Maine farmers produce and grow an impressive variety of agricultural products. Maine’s 8,136 family farms encompass more than 1.35 million acres of land (2007 Census of Agriculture). The average farm size in Maine is 166 acres, and farm gate receipts exceed $617 million annually, with a total economic value of over $1.2 billion. With a relatively large geographic area (33,215 square miles) and a comparatively small population (1,316,000), Maine’s agricultural economy contains a rich mixture of wholesale and retail type farm operations. Maintaining a diverse and vital agricultural sector is essential to the overall health of the Maine economy as well as to the rural character and culture of Maine.
Growing rates of physical disability as well as the aging trends in the Maine farm population will take a significant toll on agricultural occupations. According to the 2007 Census of Agriculture, nearly 30,000 individuals across the state of the Maine are engaged in some aspect of agricultural production. The disability statistics found in the most recent US census report, state that 19% of Maine’s population report having a disability. Therefore, the estimated number of farmers and farm workers in Maine with a disability is approximately 5,700 individuals. While vocational rehabilitation services exist (agencies such as Maine Vocational and Rehabilitation Services and other non profits), these agency professionals typically are not familiar with the physical challenges of farming and are not well equipped to accommodate those in the agricultural sector. Similarly, agricultural professionals in Maine such as Extension personnel are not familiar with the National AgrAbility Project or its resources. They typically don’t know how to effectively assist or accommodate farm workers with disabilities.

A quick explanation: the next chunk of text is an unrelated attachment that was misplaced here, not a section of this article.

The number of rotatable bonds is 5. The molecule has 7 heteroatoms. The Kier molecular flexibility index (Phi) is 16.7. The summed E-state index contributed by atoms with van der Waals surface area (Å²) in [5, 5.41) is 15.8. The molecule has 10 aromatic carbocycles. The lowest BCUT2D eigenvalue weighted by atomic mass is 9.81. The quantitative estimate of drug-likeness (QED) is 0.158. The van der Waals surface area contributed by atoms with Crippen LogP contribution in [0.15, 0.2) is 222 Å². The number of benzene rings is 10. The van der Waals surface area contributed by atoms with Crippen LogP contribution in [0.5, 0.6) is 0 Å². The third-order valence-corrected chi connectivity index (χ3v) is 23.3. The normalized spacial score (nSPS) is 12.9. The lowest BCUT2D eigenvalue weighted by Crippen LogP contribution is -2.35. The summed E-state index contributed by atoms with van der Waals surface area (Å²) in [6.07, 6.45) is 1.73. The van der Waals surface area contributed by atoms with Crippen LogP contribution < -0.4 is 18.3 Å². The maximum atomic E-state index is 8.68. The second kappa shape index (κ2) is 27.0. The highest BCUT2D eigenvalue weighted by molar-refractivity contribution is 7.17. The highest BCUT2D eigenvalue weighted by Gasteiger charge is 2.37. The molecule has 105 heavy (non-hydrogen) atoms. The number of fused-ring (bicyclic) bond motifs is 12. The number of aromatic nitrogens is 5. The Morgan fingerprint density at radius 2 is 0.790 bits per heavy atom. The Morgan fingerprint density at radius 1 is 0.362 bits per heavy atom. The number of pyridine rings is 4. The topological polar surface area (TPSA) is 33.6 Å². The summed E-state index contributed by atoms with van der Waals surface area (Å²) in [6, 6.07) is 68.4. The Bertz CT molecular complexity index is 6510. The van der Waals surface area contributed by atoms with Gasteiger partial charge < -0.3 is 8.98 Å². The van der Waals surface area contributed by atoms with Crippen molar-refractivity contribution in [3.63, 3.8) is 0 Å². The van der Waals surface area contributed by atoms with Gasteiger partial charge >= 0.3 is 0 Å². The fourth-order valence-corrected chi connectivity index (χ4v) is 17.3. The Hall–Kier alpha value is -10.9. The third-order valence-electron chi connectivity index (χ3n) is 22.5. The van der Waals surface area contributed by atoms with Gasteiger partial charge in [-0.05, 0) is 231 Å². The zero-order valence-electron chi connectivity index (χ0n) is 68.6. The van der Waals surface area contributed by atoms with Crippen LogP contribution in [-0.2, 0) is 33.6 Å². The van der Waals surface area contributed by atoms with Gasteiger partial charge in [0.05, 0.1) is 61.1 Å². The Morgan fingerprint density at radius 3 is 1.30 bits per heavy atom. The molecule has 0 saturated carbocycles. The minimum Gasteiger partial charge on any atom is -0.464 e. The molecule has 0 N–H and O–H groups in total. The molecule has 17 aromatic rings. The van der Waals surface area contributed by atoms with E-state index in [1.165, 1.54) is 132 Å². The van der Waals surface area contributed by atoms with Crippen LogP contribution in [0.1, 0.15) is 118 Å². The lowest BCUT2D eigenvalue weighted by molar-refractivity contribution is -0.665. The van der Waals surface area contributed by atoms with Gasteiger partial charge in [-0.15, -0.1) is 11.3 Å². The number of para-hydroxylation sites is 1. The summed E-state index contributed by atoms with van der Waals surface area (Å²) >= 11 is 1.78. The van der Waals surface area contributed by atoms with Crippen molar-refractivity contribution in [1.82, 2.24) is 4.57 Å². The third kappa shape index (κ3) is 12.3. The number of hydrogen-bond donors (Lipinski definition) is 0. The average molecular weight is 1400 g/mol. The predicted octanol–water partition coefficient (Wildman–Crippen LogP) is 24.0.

A Maine AgrAbility Project would significantly increase the capacity of rehabilitation, health and agricultural professionals to provide assistance and services for farmers and farm workers with disabilities. The goals for this proposed four-year project include:
- Maine farmers with disabilities will achieve enhanced ability to farm and live independently and improve their quality of life. The project would provide farmers with disabilities consultative services and technical assistance that would increase the likelihood that farmers could continue to farm successfully; such as, modifying or adapting the agricultural operation, buildings, equipment, and/or tools.
- Maine AgrAbility Customers will enhance their economic viability and sustainability.
- Rural agriculture, rehabilitation, and health care professionals will integrate support for AgrAbility into their work and enhance their knowledge and service capacity in supporting Maine farmers/families with disabilities to live and work more productively by accommodating disabilities and preventing secondary injuries.
- The program capacity will expand through networking activities of mutually sharing information and resources with non AgrAbility individuals and organizations to establish and grow an effective statewide AgrAbility project.
The University of Maine Cooperative Extension has partnered with Alpha One in reaching these goals. This partnership, along with collaborating state agencies, are well positioned to develop and carry out a dynamic AgrAbility Program in Maine and to support farmers, farm family members and farm workers with disabilities to maintain independent living, an enhanced quality of life and farm financial sustainability.